82 buildMap dir = do
83 fps <- getDirectoryContents dir
84 catMaybes <$> mapM getPair fps
85 where
86 getPair :: FilePath -- ^ filename without directory!
87 -> IO (Maybe (S.ByteString, FilePath))
88 getPair name = do
89 exists <- doesFileExist fp
90 if exists
91 then do
92 lbs <- L.readFile fp
93 return $ Just (hash lbs, fp)
94 else return Nothing
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95 where
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96 fp = dir </> name
97 ```
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98
99 `getDirectoryContents` returns a list of filenames contained in a specific
100 folder. Note that this is a filename *without* the folder. You need to manually
101 add the folder name to the beginning. We use the `filepath` package's `</>`
102 operator to do so.
103
104 Also, `getDirectoryContents` returns both files and folders, so we need to
105 explicitly check (via `doesFileExist`) if the path we are looking at is a file.
106 If it is, we read the contents in lazily, hash them, and return the pair of
107 hash and filepath. We use `catMaybes` to get rid of any `Nothing` values
108 returned.
109
110 Finally, we have our `main` function:
111
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112 ```haskell
113 main :: IO ()
114 main = do
115 args <- getArgs
116 (folder, needle) <-
117 case args of
118 [a, b] -> return (a, b)
119 _ -> do
120 pn <- getProgName
121 error $ concat
122 [ "Usage: "
123 , pn
124 , " <folder> <needle>"
125 ]
126 md5Map <- buildMap folder
127 case lookup (S8.pack needle) md5Map of
128 Nothing -> putStrLn "No match found"
129 Just fp -> putStrLn $ "Match found: " ++ fp
130 ```
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131
132 This program seems to work properly:
133
134 $ md5sum README
135 d41d8cd98f00b204e9800998ecf8427e README
136 $ runghc simple.hs . d41d8cd98f00b204e9800998ecf8427e
137 Match found: ./README
138
139 ## Problem 1: FilePath handling
140
141 There are in fact four problems with how we've dealt with `FilePath`s:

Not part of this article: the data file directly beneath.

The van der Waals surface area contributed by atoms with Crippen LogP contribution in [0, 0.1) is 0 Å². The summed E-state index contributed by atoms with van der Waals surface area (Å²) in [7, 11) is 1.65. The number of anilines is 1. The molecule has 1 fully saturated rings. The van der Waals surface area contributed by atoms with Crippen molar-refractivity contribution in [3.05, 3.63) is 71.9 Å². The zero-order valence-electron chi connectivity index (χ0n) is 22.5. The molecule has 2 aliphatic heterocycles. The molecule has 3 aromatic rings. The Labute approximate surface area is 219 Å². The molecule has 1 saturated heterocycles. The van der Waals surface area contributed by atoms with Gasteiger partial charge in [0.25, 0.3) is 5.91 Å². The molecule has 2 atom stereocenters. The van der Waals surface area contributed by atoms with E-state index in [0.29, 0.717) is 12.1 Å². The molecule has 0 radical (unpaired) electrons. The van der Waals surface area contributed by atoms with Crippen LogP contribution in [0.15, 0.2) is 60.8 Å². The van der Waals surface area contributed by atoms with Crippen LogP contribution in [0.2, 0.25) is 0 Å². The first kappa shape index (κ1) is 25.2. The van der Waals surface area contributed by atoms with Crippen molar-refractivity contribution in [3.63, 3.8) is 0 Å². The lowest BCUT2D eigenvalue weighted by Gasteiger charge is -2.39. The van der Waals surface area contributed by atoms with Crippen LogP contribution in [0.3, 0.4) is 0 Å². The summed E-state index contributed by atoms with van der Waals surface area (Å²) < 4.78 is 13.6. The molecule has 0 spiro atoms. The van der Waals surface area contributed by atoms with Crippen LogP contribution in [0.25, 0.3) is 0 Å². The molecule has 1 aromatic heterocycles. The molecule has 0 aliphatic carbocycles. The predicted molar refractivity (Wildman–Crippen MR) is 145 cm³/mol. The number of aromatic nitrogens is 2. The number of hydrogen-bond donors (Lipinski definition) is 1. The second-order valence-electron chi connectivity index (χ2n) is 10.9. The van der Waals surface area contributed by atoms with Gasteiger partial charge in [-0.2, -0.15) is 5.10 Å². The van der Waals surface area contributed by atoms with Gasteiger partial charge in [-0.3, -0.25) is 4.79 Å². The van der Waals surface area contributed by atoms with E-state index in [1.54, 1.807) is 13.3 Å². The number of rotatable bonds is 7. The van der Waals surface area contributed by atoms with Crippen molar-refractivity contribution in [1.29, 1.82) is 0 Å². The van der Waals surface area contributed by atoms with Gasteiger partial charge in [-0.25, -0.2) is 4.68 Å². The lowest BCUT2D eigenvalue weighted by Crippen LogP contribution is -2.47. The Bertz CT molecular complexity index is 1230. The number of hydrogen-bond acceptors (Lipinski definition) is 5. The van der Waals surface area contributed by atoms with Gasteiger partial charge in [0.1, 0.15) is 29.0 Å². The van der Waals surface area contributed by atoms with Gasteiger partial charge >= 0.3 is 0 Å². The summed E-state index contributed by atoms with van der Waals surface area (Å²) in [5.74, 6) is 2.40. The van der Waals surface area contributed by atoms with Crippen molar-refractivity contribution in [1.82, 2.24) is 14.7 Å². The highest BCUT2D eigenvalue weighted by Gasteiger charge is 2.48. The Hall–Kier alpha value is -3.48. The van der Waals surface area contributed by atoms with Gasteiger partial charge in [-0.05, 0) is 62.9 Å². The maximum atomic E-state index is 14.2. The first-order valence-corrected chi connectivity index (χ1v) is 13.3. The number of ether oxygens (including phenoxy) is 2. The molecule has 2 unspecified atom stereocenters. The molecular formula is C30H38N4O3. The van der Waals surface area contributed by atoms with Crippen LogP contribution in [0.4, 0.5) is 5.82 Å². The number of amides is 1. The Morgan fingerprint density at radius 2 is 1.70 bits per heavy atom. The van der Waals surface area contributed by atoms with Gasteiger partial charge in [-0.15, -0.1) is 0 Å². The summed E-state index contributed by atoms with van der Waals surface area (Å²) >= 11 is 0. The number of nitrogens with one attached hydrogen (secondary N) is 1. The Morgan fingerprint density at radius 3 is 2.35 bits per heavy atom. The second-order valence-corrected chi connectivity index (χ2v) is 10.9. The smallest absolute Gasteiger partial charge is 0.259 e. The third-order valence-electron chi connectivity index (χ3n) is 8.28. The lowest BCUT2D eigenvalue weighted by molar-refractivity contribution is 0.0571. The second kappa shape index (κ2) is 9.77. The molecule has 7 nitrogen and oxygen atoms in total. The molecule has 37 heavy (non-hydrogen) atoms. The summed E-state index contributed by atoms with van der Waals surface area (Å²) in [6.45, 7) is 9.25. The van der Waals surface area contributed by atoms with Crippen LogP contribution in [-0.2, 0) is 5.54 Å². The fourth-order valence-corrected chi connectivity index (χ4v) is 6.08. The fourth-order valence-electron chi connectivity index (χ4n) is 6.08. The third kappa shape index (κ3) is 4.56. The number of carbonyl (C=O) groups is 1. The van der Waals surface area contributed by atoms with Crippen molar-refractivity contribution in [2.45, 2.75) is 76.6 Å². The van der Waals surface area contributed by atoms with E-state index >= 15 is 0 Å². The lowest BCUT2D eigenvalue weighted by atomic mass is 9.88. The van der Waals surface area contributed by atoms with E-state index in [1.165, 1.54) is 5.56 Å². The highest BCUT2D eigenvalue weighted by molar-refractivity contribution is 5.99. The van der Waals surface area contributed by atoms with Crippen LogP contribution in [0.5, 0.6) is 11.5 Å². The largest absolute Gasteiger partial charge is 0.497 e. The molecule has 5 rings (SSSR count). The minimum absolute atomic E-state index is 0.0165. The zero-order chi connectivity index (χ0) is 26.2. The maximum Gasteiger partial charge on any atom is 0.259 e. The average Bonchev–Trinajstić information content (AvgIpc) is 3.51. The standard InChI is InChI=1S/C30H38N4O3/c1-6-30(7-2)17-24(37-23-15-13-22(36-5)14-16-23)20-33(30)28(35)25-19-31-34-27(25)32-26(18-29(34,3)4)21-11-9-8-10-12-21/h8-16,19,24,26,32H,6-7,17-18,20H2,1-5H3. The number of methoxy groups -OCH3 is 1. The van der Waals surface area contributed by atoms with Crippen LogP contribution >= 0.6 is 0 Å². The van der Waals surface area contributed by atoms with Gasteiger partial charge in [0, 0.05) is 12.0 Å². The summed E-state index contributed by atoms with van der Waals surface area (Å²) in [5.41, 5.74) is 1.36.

142
143 1. It's tedious and error-prone to have to prepend the folder name to the
144 results of `getDirectoryContents`.
145
146 2. Having to check whether a `FilePath` is a file or folder is, again, tedious
147 and error-prone.
148
149 3. We are likely not handling character encodings of the paths properly.
150 `FilePath` is defined as a type synonym for `[Char]`, but in fact does not
151 properly handle encodings on all systems.
152
153 4. We're ignoring the contents of subfolders. We haven't actually specified
154 whether files in subfolders should be inspected or not, so this is not
155 actually a bug, but a feature enhancement.
156
157 We'll start with issues 1 and 3. These can be addressed by relying on a
158 separate library for better filepath handling, `system-filepath`, and its
159 associated `system-fileio`. The former defines an abstract datatype for
160 representing paths, along with a number of utility functions for manipulating
161 them. The latter exposes functions for interacting with the filesystem.
162
163 The simplest way to switch over to this library is to add two import
164 statements:
165
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166 ```haskell
167 import Prelude hiding (FilePath)
168 import Filesystem.Path.CurrentOS (FilePath, encodeString, decodeString)
169 ```
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170
171 All we're doing is replacing the standard type synonym definition of `FilePath`
172 with `system-filepath`'s abstract definition, as well as importing functions to